Programme planning: Candidates must choose one piece from each of the three lists (A, B and C) in each grade. In the exam, they should inform the examiner which pieces they are performing, and they are welcome to use the Exam programme & running order form (PDF) for this purpose.

Exam music & editions: Wherever the syllabus includes an arrangement or transcription, the edition listed in the syllabus must be used in the exam; in all such cases the abbreviation ‘arr.’ or ‘trans.’ appears in the syllabus entry. For all other pieces, the editions quoted in the syllabus are given for guidance only and candidates may use any edition of their choice (in- or out-of-print or downloadable).

Interpreting the score: Printed editorial suggestions such as fingering, metronome marks, realization of ornaments etc. need not be strictly observed. Whether the piece contains musical indications or not, candidates are always encouraged to interpret the score in a stylistically appropriate manner. Ultimately, examiners’ marking will be determined by consideration of pitch, time, tone, shape and performance, and how control of these contributes to the overall musical outcome.

Pedalling: The use and control of pedalling, and its effect on tone and shape, will be taken into account by examiners, who will be assessing the overall musical outcome rather than the strict observance of any printed pedal indications (which may therefore be adapted or omitted, as appropriate). Pieces whose full musical effect is heavily reliant on pedalling (whether marked in the music or not) should be avoided if appropriate pedalling cannot be managed.

Hand stretch: Candidates should choose the most suitable pieces for their hand size from the syllabus lists. If necessary, they may occasionally adapt the music by ‘spreading’ chords or omitting notes at wide stretches, provided the result is musically satisfactory.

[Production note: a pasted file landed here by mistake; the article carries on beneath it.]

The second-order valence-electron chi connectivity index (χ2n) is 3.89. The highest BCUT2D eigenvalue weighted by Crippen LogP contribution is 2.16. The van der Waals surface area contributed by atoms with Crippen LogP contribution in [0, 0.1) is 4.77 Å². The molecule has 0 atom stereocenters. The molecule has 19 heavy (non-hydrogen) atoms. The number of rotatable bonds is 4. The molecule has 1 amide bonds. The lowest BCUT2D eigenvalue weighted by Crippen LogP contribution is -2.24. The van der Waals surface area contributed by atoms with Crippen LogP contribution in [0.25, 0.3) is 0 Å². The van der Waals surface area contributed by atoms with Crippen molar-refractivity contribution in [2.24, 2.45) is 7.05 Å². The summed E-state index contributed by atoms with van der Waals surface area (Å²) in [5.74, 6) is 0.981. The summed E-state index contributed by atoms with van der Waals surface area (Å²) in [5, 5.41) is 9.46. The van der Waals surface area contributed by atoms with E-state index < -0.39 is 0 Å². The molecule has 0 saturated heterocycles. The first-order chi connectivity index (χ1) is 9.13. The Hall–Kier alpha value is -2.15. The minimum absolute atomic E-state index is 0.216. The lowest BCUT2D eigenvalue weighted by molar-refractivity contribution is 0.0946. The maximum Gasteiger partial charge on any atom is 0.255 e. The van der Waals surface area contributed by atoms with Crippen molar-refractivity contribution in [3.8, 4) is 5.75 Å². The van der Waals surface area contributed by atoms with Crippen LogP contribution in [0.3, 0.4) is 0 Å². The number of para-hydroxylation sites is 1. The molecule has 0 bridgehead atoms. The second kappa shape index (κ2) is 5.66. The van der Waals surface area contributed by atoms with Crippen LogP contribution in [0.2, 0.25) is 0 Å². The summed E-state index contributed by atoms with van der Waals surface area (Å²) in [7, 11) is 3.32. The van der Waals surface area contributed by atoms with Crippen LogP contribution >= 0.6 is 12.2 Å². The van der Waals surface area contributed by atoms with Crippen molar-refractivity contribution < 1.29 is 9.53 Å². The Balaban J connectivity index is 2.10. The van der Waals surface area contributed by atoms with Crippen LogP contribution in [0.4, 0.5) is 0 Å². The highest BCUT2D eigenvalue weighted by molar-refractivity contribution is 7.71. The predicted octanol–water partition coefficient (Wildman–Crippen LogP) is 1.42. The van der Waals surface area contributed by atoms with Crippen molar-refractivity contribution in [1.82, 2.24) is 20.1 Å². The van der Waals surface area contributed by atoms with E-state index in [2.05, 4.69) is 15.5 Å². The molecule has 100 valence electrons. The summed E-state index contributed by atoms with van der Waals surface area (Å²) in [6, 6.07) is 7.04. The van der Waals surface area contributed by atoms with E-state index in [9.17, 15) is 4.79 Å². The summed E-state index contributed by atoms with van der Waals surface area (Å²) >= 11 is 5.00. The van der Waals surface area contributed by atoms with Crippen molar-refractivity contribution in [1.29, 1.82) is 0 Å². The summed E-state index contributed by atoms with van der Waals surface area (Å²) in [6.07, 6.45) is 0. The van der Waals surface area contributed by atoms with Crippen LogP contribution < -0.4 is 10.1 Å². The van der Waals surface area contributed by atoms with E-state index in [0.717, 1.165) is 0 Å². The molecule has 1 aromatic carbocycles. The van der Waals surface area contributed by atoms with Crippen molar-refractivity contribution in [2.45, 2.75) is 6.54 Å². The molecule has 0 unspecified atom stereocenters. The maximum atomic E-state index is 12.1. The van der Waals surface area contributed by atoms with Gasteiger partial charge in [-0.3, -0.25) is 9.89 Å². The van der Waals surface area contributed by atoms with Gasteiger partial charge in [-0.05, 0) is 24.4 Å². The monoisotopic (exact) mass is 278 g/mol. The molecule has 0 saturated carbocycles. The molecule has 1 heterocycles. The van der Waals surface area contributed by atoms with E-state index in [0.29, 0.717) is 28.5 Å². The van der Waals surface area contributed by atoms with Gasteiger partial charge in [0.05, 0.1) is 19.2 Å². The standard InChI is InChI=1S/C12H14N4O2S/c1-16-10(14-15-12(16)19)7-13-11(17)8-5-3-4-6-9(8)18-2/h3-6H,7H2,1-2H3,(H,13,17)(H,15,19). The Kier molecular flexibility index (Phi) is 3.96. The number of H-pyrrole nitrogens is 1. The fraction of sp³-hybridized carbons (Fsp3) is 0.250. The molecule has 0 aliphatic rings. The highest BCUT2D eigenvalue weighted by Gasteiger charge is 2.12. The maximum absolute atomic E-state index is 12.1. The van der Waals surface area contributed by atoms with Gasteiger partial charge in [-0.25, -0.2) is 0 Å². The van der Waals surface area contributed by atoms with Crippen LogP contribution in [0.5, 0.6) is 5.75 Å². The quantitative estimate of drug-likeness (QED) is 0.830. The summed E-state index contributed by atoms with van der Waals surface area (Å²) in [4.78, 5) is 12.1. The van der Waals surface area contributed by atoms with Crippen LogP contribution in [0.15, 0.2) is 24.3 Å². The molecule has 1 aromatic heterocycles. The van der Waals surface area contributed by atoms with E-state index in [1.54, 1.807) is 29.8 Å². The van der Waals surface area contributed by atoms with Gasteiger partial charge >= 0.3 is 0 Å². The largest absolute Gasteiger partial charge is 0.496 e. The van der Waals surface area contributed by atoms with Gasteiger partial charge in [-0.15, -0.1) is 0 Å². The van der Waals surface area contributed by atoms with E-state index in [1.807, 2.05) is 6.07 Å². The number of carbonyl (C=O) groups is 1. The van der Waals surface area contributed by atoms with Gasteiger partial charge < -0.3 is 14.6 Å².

Repeats: All da capo and dal segno indications should be observed but all other repeats (including first-time bars) should be omitted unless they are very brief (i.e. of a few bars) or unless the syllabus specifies otherwise.

Performing from memory: Candidates are free to perform any of their pieces from memory; in such cases they must ensure that a copy of the music is available for the examiner to refer to if necessary. No additional marks are awarded for playing from memory.

Page-turns: Examiners will be understanding if a page-turn causes a lack of continuity during a piece, and this will not affect the marking. A variety of solutions for awkward page-turns exists, including the use of an additional copy of the music or a photocopy of a section of the piece (but see ‘Photocopies’ below). In cases where candidates believe there is no solution to a particularly awkward page-turn, they may apply to bring a page-turner to the exam. The request must be made to the Syllabus Department no later than the closing date for entry, and details of the piece, edition and nature of the difficulty should be given. If permission is granted, a confirmation letter will be issued which must be taken to the exam as verification. Examiners are unable to help with page-turning.